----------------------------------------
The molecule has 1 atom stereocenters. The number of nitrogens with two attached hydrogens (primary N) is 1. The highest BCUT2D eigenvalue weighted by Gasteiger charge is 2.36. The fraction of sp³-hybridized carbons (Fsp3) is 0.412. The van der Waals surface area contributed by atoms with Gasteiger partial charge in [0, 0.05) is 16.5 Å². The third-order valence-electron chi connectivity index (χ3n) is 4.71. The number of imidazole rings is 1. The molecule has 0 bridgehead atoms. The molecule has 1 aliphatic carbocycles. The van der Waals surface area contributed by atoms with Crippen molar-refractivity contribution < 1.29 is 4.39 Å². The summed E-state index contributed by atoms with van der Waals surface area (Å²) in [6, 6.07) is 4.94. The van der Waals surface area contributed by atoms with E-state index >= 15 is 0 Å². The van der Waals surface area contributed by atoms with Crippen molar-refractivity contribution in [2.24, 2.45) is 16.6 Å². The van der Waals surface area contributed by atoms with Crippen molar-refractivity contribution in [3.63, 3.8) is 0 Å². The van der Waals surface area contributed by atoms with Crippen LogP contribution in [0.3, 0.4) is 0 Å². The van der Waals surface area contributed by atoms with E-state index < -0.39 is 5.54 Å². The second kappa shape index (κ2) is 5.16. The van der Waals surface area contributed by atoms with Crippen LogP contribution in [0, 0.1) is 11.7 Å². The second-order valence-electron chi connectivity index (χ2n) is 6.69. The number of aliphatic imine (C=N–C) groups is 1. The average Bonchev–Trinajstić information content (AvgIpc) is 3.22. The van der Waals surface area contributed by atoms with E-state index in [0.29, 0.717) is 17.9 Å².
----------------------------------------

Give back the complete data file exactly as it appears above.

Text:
The molecule has 1 atom stereocenters. The number of nitrogens with two attached hydrogens (primary N) is 1. The highest BCUT2D eigenvalue weighted by Gasteiger charge is 2.36. The fraction of sp³-hybridized carbons (Fsp3) is 0.412. The van der Waals surface area contributed by atoms with Gasteiger partial charge in [0, 0.05) is 16.5 Å². The third-order valence-electron chi connectivity index (χ3n) is 4.71. The number of imidazole rings is 1. The molecule has 0 bridgehead atoms. The molecule has 1 aliphatic carbocycles. The van der Waals surface area contributed by atoms with Crippen molar-refractivity contribution < 1.29 is 4.39 Å². The summed E-state index contributed by atoms with van der Waals surface area (Å²) in [6, 6.07) is 4.94. The van der Waals surface area contributed by atoms with E-state index >= 15 is 0 Å². The van der Waals surface area contributed by atoms with Crippen molar-refractivity contribution in [2.24, 2.45) is 16.6 Å². The van der Waals surface area contributed by atoms with Crippen molar-refractivity contribution in [3.63, 3.8) is 0 Å². The van der Waals surface area contributed by atoms with Crippen LogP contribution in [0.3, 0.4) is 0 Å². The van der Waals surface area contributed by atoms with E-state index < -0.39 is 5.54 Å². The second kappa shape index (κ2) is 5.16. The van der Waals surface area contributed by atoms with Crippen LogP contribution in [0, 0.1) is 11.7 Å². The second-order valence-electron chi connectivity index (χ2n) is 6.69. The number of aliphatic imine (C=N–C) groups is 1. The average Bonchev–Trinajstić information content (AvgIpc) is 3.22. The van der Waals surface area contributed by atoms with E-state index in [0.29, 0.717) is 17.9 Å².